Gerrymandering

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Background:[1]

Gerrymandering is an established American political tradition. Its name derives from Elbridge Gerry, a governor of Massachusetts who in 1811 endorsed an electoral district said to look like a salamander. "Call it a Gerry-mander," a wit said, and the term stuck.
Under the devolved US system, the map of a state's congressional districts is drawn by its legislature - not by a non-political body such as the Boundaries Commission in Britain. Changes are usually made after each 10-yearly national census.
Over the years, partisan gerrymandering has become the norm - traditional spoils for the party which wins control in a state, and then tries to design congressional districts that send the maximum number of its own to Washington.
Gerrymandering has hastened the polarisation of US politics. The big threat to an incumbent is often no longer in the general election (81 of the 435 Congressmen ran unopposed in 2002) but at a primary, where radical activists dominate. Incumbents thus become more partisan. Moderate Republicans or centrist Democrats, vital for cross-party co-operation, are threatened species.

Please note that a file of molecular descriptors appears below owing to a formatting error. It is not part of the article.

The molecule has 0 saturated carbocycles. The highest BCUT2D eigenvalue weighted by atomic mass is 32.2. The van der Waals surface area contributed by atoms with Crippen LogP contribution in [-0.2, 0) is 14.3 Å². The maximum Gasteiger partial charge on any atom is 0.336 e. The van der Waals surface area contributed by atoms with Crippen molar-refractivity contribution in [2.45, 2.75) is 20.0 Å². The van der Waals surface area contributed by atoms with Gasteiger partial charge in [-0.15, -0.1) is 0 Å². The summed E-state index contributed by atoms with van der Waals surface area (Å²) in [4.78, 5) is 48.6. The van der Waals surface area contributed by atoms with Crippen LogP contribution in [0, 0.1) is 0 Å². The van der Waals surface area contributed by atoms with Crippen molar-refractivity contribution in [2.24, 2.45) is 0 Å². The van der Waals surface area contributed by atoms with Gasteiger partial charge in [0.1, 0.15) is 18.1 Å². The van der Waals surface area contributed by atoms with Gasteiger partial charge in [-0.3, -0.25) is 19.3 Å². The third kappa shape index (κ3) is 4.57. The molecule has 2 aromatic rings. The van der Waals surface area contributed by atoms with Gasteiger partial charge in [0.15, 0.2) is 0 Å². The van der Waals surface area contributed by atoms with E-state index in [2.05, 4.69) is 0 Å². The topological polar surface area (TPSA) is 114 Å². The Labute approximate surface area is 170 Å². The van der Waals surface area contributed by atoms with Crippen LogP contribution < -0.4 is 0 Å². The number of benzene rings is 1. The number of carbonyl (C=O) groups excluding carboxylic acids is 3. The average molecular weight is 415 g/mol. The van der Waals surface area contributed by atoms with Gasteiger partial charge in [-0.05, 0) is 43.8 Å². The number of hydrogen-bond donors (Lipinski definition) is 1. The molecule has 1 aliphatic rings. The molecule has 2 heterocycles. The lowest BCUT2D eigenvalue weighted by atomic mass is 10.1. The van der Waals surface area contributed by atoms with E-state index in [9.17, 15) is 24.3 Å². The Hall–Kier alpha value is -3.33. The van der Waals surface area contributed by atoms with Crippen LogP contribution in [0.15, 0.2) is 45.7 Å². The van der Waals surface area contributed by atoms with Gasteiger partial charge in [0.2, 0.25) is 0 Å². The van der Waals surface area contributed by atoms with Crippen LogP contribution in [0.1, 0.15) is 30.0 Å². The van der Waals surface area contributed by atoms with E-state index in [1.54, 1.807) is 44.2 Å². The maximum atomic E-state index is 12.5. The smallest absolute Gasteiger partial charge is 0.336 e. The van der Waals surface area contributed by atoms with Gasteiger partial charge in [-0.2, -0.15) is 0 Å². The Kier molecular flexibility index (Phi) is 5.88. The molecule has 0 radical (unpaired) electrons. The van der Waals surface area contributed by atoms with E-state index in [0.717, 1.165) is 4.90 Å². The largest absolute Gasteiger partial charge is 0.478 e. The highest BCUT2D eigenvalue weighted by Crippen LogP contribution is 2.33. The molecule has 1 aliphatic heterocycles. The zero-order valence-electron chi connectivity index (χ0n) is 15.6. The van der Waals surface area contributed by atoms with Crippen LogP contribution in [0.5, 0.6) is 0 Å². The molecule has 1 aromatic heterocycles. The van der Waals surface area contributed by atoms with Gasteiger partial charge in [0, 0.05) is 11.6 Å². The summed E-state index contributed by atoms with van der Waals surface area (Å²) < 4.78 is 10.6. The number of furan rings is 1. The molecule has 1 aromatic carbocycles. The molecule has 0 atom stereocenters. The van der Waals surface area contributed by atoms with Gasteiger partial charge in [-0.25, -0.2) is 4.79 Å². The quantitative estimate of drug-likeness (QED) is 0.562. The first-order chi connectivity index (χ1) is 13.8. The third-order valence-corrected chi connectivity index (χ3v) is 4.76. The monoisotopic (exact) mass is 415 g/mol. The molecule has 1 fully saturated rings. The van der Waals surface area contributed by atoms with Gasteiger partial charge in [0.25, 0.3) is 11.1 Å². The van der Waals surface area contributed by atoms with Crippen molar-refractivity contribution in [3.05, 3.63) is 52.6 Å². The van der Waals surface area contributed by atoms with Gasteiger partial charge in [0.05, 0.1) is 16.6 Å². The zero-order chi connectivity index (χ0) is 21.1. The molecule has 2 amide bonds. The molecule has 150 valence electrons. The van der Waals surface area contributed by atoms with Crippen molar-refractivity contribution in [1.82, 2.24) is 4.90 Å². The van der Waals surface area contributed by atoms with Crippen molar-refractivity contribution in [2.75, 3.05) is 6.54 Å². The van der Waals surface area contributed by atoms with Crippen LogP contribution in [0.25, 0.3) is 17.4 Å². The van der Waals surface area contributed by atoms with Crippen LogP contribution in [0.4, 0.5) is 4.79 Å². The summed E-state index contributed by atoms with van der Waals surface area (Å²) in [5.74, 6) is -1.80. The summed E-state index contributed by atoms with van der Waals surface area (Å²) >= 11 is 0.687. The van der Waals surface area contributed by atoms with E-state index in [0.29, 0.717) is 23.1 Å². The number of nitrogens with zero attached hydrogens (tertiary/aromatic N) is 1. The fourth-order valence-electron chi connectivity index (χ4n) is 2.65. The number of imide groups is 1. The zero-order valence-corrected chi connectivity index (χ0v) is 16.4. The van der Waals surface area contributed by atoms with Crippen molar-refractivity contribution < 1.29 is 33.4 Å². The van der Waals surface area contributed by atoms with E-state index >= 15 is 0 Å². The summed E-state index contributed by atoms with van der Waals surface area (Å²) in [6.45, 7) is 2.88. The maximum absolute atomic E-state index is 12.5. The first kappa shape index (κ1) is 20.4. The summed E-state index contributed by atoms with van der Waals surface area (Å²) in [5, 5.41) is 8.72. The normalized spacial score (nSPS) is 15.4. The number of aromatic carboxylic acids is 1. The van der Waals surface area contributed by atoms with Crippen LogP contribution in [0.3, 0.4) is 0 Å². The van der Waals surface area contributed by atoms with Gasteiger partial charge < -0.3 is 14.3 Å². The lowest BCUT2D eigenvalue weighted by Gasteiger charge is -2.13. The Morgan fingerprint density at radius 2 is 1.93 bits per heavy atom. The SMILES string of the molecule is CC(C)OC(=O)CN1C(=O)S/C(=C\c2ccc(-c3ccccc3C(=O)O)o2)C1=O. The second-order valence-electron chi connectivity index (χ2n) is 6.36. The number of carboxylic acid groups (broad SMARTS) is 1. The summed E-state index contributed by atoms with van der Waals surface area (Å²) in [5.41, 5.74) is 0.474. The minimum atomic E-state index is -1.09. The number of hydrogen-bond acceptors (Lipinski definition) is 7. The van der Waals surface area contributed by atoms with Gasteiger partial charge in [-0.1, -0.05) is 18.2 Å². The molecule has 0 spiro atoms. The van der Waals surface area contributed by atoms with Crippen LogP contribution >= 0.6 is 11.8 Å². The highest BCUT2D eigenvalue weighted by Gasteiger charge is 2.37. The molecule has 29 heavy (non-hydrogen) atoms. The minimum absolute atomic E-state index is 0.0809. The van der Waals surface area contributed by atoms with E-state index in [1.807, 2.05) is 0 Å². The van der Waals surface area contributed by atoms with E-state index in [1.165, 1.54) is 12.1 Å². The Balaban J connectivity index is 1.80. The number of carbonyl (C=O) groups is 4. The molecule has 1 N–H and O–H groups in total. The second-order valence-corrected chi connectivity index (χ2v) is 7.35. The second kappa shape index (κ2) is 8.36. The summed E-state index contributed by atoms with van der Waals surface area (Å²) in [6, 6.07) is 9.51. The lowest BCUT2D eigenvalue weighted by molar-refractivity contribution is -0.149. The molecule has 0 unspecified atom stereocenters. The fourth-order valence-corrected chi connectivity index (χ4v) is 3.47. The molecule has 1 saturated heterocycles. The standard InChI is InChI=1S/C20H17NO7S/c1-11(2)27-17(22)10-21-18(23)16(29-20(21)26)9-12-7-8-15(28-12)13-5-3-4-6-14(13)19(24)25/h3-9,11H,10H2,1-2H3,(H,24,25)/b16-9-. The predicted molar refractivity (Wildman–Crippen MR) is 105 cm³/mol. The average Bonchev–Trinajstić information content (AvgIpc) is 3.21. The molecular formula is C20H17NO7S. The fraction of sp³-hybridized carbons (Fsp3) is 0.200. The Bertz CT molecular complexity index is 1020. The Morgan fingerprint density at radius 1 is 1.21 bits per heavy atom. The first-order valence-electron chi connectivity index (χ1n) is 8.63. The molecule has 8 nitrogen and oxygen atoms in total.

Examples

After the 2000 census, [2]

  • Pennsylvania was redrawn so that a state with nearly 500,000 more Democrats than Republicans has a congressional delegation with 12 Republicans and just seven Democrats.
  • In four states that are almost precisely evenly divided between Republicans and Democrats - Florida, Pennsylvania, Ohio and Michigan - Republican legislators drew district lines so that 51 of the 77 seats are Republican, a nearly two-to-one edge.

Note: The terms remapping and redistricting also apply.


Related SourceWatch Resources

External Resources

Headlines

  • 11 December 2003: "The court case that could reshape US democracy" by Rupert Cornwell, The Independent.
  • 7 January 2004: "Texas G.O.P. Is Victorious in Remapping" by Ralph Blumenthal, New York Times: "Republicans who redrew Texas Congressional districts last fall in an effort to gain seats won a crucial victory on Tuesday when a special three-judge federal panel in Austin found no constitutional grounds to intervene. ... Barring any action by the Supreme Court, the Congressional campaigns this fall will be fought using the unfamiliar and sometimes tortuous new lines. ... The court ruled on four issues: whether Texas could redistrict mid-decade; whether the plan discriminated on the basis of race; whether it was an unconstitutional gerrymander; and whether it diluted the voting strengths of minorities. In all cases, the judges decided, it did not violate the Constitution."